October 10, 2004: True Riches vs. Counterfeit Wealth

Let us pray:  Dear Savior, today remind us not to be taken in by the counterfeit happiness that this world offers.  Teach us to value the intangibles of life that make our hearts glad and that fill our souls with good things.  Yes, remind us that being “other-worldly” is actually a good thing, because that other world is the one that You inhabit and is called: heaven.  Amen


TEXT:  I Timothy 6: 6-16

Fellow Redeemed Sinners:

Has someone ever asked you: what’s your favorite book?  And if you answered: “the Bible,” what was their response?  I’ll bet they smiled briefly, fidgeted in their seat, and quickly moved on to another subject.  Or maybe, their eyes just glazed over.  Why do so many people respond to discussions about the Bible in such a manner?  Why do some of you approach the issue of “bible study” with  a bored look on your face?  I think it all stems from the fact that for most people the Bible seems a bit old-fashioned, quaint, and out-of-touch with what we face in our fast-paced modern society.  Of course, nothing could be further from the truth!  For if you actually read the Bible and ponder: “what does this mean to mean in my life right now,” you’ll discover that it is much more “cutting edge” than anything on Dr. Phil or Oprah.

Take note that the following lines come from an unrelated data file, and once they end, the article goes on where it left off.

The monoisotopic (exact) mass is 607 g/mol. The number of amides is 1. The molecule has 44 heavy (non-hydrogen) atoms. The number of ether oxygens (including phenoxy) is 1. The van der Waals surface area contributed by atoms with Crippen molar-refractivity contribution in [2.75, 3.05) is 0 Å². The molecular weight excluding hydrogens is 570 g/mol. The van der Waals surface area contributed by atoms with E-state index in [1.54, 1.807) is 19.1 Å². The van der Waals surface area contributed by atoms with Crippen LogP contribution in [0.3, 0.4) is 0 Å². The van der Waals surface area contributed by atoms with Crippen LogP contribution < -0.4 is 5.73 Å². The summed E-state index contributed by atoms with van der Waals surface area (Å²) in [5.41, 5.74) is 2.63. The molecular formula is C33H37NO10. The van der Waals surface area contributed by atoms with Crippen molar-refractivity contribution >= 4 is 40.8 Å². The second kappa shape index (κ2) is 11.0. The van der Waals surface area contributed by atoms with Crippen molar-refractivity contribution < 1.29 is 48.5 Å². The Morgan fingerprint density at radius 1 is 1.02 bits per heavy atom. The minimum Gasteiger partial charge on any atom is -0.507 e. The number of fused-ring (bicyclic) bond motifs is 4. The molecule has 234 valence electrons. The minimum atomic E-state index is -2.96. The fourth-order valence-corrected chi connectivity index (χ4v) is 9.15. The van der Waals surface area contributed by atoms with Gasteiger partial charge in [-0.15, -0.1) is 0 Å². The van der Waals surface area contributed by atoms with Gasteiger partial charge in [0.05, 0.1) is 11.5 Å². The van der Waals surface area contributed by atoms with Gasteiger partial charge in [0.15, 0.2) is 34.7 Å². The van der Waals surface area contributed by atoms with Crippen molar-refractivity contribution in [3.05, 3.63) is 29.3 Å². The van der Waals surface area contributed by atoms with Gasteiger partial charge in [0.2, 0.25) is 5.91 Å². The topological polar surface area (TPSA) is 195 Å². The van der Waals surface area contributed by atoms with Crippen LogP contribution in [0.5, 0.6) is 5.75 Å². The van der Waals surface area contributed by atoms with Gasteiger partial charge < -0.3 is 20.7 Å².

The lesson before us is one example of this.  Here St. Paul writes a letter to young Pastor Timothy, a long-time protégé.  Timothy was the pastor of a church Paul planted in the great city of Ephesus.  As we learned last Spring when we discussed Paul’s life in Bible Class, Ephesus was a city filled with proud people who were enamored by wealth and prestige.—Much like our modern, American society.  Now when Christianity appeared in their midst, it became stylish for some to embrace it.  After all, it was new and cutting edge.  Also, to such superstitious people it was a way of hedging their bets on a more lucrative life when it came to business.  Some felt: “if I get in good with this Christian God, perhaps it will open more doors for attaining wealth.”  Just like some business people today who join a church simply to supply them with more business contacts, or because they view faith as a rabbit’s foot against recessions,  some of the Ephesians engaged in similar behavior.